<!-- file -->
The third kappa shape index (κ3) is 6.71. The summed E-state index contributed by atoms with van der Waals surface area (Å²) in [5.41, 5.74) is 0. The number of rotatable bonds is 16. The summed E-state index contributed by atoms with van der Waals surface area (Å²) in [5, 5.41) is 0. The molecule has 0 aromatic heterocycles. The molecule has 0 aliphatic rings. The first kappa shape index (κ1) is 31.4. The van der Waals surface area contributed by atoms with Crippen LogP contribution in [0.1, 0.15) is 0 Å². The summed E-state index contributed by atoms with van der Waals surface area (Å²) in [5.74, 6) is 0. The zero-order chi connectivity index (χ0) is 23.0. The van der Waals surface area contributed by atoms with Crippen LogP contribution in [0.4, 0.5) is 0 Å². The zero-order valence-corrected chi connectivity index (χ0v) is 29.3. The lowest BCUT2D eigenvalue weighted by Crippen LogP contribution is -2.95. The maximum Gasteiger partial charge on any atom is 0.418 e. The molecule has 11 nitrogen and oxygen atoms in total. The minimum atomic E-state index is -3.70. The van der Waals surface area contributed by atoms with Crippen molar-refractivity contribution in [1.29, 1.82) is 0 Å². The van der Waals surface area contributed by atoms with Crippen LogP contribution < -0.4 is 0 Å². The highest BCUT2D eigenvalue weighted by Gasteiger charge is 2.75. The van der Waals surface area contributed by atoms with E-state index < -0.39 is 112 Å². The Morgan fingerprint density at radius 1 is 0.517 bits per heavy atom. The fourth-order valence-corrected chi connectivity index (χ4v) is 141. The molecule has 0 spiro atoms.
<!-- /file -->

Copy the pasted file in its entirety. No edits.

The third kappa shape index (κ3) is 6.71. The summed E-state index contributed by atoms with van der Waals surface area (Å²) in [5.41, 5.74) is 0. The number of rotatable bonds is 16. The summed E-state index contributed by atoms with van der Waals surface area (Å²) in [5, 5.41) is 0. The molecule has 0 aromatic heterocycles. The molecule has 0 aliphatic rings. The first kappa shape index (κ1) is 31.4. The van der Waals surface area contributed by atoms with Crippen LogP contribution in [0.1, 0.15) is 0 Å². The summed E-state index contributed by atoms with van der Waals surface area (Å²) in [5.74, 6) is 0. The zero-order chi connectivity index (χ0) is 23.0. The van der Waals surface area contributed by atoms with Crippen LogP contribution in [0.4, 0.5) is 0 Å². The zero-order valence-corrected chi connectivity index (χ0v) is 29.3. The lowest BCUT2D eigenvalue weighted by Crippen LogP contribution is -2.95. The maximum Gasteiger partial charge on any atom is 0.418 e. The molecule has 11 nitrogen and oxygen atoms in total. The minimum atomic E-state index is -3.70. The van der Waals surface area contributed by atoms with Crippen molar-refractivity contribution in [1.29, 1.82) is 0 Å². The van der Waals surface area contributed by atoms with Crippen LogP contribution < -0.4 is 0 Å². The highest BCUT2D eigenvalue weighted by Gasteiger charge is 2.75. The van der Waals surface area contributed by atoms with E-state index < -0.39 is 112 Å². The Morgan fingerprint density at radius 1 is 0.517 bits per heavy atom. The fourth-order valence-corrected chi connectivity index (χ4v) is 141. The molecule has 0 spiro atoms.